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CONVENTION OF THE JOYFUL PEOPLE
BLESSED are the people who do know the joyful sound.” (Psa. 89:15.) No Convention yet held by us better illustrated this text than the Niagara Convention. It was a joyful meeting of happy people. Not merely did the association conduce to happiness, but nearly all in attendance were happy before they came, and merely increased their joys by their fellowship there with the Lord and with one another.
The Boston railway agent remarked to the Brother who secured the arrangements for the sixty brethren and sisters from that quarter,—”You all seem to be anticipating a good time. Every face is happy—not a frown, not a vexed or cross word.” He was the more surprised because the people were of no sect or party—merely Christians—and enroute for a Bible Students’ Convention. He became interested in “the happy people,” and says he wants to read “DAWN” to find the secret. A similar experience attended another party.
The watchman at the Conservatory had not expected arrivals before 10 a.m. Sunday and refused to open the building, but finally did open it, inquiring, “What is it that makes you all so happy?” He was informed that the people were happy because they loved and trusted the Lord and his Word. He thought he would attend some of the meetings and learn why those people were so happy in coming long distances at their own expense. He attended, declared it was a different gospel from any he ever before heard, and got the DAWN to study further.
The janitor of the building not only noted the joy of the Lord in the faces and conversation, but remarked also that this was the only Convention ever held in the Conservatory, attended by men, that did not litter the carpets, etc., with cigar ashes and stumps and tobacco quids. A number of the employes, we learn, are now reading DAWN as a result of their having read the “living epistles” of the Lord’s “people who do know the joyful sound.”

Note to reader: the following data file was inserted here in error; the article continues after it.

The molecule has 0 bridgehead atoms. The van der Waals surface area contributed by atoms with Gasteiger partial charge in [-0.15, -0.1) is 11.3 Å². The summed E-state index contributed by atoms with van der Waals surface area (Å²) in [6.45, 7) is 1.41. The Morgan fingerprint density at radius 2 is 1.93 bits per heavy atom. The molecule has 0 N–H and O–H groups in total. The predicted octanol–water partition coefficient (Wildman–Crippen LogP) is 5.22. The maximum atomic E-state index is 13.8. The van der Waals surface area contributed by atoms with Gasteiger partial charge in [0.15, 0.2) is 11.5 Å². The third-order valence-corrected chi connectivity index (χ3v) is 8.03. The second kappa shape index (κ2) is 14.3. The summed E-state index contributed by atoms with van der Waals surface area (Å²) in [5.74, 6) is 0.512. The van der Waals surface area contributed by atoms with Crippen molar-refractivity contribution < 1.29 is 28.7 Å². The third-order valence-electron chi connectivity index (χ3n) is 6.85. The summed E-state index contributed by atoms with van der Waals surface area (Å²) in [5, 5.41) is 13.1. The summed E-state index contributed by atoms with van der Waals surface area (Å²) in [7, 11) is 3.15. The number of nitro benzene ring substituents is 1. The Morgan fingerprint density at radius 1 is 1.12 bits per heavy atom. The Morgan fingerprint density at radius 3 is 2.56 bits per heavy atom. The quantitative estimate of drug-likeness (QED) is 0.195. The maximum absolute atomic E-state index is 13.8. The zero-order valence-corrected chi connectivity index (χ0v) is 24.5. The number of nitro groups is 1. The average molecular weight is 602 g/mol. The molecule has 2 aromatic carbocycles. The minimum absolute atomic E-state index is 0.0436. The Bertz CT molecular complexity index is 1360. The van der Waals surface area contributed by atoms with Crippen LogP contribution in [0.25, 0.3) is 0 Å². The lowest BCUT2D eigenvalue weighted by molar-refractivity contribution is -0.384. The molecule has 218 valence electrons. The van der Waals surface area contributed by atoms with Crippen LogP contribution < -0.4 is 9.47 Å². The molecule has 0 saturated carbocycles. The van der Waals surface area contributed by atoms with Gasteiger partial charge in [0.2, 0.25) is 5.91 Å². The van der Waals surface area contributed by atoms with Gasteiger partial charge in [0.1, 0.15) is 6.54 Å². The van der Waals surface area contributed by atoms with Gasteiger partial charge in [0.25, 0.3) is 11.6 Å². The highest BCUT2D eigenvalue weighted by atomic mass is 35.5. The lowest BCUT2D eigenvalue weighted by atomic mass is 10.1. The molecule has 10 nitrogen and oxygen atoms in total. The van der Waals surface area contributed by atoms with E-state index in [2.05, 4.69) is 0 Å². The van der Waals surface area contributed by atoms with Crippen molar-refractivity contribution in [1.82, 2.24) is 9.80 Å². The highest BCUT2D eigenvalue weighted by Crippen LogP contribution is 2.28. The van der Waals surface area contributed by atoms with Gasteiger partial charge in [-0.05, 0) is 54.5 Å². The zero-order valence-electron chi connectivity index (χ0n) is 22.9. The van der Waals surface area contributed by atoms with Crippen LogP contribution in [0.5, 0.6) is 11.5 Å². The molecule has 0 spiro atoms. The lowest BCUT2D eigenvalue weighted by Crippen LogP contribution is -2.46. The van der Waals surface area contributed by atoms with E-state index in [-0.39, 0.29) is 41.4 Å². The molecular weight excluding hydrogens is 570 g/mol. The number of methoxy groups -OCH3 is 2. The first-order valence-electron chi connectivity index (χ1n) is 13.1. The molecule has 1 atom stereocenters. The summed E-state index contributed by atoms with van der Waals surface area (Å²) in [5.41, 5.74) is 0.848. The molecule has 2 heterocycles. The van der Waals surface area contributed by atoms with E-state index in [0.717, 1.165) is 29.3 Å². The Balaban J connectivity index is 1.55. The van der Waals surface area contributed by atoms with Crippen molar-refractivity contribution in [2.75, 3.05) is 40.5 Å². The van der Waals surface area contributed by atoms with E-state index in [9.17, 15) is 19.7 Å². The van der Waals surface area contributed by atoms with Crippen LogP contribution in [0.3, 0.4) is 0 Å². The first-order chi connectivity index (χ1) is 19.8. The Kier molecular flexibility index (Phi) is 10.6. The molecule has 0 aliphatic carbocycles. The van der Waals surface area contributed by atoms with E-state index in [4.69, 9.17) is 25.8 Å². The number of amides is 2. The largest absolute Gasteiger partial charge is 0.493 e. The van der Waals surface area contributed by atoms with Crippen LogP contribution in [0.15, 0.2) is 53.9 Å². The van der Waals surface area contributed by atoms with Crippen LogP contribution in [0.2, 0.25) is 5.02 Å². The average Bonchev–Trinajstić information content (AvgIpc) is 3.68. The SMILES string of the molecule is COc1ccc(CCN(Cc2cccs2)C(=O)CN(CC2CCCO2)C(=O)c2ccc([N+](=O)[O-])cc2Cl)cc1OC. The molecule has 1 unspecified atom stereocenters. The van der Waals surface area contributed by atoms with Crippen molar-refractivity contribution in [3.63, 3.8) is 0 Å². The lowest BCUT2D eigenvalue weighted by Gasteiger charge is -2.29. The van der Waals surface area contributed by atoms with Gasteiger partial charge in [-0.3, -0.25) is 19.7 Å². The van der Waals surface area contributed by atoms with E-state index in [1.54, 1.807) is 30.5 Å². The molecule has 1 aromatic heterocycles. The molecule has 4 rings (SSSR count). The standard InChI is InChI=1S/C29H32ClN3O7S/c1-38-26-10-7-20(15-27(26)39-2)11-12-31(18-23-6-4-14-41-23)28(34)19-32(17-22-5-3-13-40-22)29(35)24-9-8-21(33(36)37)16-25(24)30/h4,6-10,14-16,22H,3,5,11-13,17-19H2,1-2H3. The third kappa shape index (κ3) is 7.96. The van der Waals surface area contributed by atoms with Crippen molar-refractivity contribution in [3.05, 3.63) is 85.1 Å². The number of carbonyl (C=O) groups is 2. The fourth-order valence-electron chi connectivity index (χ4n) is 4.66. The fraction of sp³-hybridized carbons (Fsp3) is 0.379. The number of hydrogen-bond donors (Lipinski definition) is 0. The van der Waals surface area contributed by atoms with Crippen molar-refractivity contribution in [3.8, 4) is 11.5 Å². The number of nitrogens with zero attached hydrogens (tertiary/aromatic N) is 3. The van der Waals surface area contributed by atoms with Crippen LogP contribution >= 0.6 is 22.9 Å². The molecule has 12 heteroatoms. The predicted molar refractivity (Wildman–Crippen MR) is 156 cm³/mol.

THE CITY, THE AUDITORIUM, THE PEOPLE
Niagara Falls, N.Y., is a quiet, clean and beautiful city, all that could be desired. Its citizens let us alone, and we let them alone; except that the 1,100 conveners got their lodgings with them at not unreasonable rates. We did not advertise this Convention to the public, preferring to have it chiefly a gathering of those already deeply interested in Present Truth. No doubt this contributed to the general sentiment that this was the best Convention yet held under our Society’s auspices. Hereafter we prefer to follow this plan in respect to the
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“General Convention” (except perhaps one discourse for the public) leaving to the “One Day Conventions” more particular appeals to the local public.
The Natural Food Co., manufacturers of “Shredded Wheat Biscuit,” granted us the free use of the fine auditorium in their extensive buildings. It was scrupulously clean, well lighted, well ventilated and seats 1,000 persons. It was more than full on two occasions, on Sunday. The Convention voted its thanks to the management and their courteous employes.
EAST, WEST, NORTH AND SOUTH
Some in attendance came long distances—two from Florida, one from Tennessee, some from Nebraska, but the majority, of course, from the more central districts. Boston, Chicago and Allegheny churches seem to have been most liberally represented—about 60 from each.
From the opening of the Convention to its close the keynote was loving gratitude to God and love and sympathy to the brethren and the entire groaning creation. About a dozen brethren took part in the public
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services. More than a dozen others present would have been quite competent for service had there been opportunity for them. No doubt the discourses did good by stimulating faith and zeal, but after all the great feature of the Convention surely was the heart-fellowship of the occasion. No earthly family-reunion compared with the gathering of the Lord’s family and their loving interest in each other’s welfare. Introductions were not waited for—each knew the other’s heart and soon reached it.
Ninety-four brethren and sisters symbolized their consecration as being “even unto death.” It was a beautiful and solemn witnessing. The pastor of the Baptist Church, which so kindly granted us the free use of their baptistry, was present at the service, we learn, and is now reading DAWN. An Episcopal minister and his wife, also a Baptist minister and his wife, were conventioners with us, having come considerable distances. We believe they were favorably impressed and blessed. We hope to hear from them further, ere long.
THE ABSENT ONES REMEMBERED
We reminded the dear friends that we surely had the prayers and blessed wishes of others of “the happy people,” “the Truth people,” all over the world, thousands of whom would have been with us had the Lord’s providence permitted. We remembered you all earnestly in our prayers that the Lord would compensate your unwilling absence by pouring upon you a portion of our blessing; and we exhorted all of the dear friends present to endeavor to carry back to their homes some of the precious words and experiences of the Convention. We doubt not some of them will talk about their experiences for a year to come.
— August 15, 1905 —